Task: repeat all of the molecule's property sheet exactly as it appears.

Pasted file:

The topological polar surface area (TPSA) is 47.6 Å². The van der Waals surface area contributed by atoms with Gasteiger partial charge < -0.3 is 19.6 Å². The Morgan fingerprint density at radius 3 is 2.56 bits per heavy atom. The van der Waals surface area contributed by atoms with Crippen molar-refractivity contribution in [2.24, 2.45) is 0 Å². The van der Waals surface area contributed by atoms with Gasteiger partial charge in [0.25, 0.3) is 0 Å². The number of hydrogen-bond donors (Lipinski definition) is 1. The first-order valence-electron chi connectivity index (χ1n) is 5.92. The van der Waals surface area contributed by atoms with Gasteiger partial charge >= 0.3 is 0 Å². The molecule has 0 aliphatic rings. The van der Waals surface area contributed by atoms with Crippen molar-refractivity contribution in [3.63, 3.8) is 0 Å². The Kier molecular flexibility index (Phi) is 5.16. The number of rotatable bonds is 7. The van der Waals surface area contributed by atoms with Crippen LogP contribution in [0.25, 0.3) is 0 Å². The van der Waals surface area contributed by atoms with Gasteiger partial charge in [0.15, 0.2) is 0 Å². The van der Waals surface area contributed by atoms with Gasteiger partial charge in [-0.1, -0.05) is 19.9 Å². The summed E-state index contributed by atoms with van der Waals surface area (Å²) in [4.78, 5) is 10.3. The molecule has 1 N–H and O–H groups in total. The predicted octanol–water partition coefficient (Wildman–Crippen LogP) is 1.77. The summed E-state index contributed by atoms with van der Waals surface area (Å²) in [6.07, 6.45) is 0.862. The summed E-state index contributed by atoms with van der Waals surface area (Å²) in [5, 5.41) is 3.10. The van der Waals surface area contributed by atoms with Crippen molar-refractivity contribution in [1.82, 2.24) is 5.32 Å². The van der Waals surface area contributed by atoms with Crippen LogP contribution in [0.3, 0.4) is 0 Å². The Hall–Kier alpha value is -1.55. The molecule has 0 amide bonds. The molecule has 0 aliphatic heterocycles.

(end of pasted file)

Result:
The topological polar surface area (TPSA) is 47.6 Å². The van der Waals surface area contributed by atoms with Gasteiger partial charge < -0.3 is 19.6 Å². The Morgan fingerprint density at radius 3 is 2.56 bits per heavy atom. The van der Waals surface area contributed by atoms with Crippen molar-refractivity contribution in [2.24, 2.45) is 0 Å². The van der Waals surface area contributed by atoms with Gasteiger partial charge in [0.25, 0.3) is 0 Å². The number of hydrogen-bond donors (Lipinski definition) is 1. The first-order valence-electron chi connectivity index (χ1n) is 5.92. The van der Waals surface area contributed by atoms with Gasteiger partial charge >= 0.3 is 0 Å². The molecule has 0 aliphatic rings. The van der Waals surface area contributed by atoms with Crippen molar-refractivity contribution in [3.63, 3.8) is 0 Å². The Kier molecular flexibility index (Phi) is 5.16. The number of rotatable bonds is 7. The van der Waals surface area contributed by atoms with Crippen LogP contribution in [0.25, 0.3) is 0 Å². The van der Waals surface area contributed by atoms with Gasteiger partial charge in [0.15, 0.2) is 0 Å². The van der Waals surface area contributed by atoms with Gasteiger partial charge in [-0.1, -0.05) is 19.9 Å². The summed E-state index contributed by atoms with van der Waals surface area (Å²) in [4.78, 5) is 10.3. The molecule has 1 N–H and O–H groups in total. The predicted octanol–water partition coefficient (Wildman–Crippen LogP) is 1.77. The summed E-state index contributed by atoms with van der Waals surface area (Å²) in [6.07, 6.45) is 0.862. The summed E-state index contributed by atoms with van der Waals surface area (Å²) in [5, 5.41) is 3.10. The van der Waals surface area contributed by atoms with Crippen molar-refractivity contribution in [1.82, 2.24) is 5.32 Å². The van der Waals surface area contributed by atoms with Crippen LogP contribution in [0.3, 0.4) is 0 Å². The Hall–Kier alpha value is -1.55. The molecule has 0 amide bonds. The molecule has 0 aliphatic heterocycles.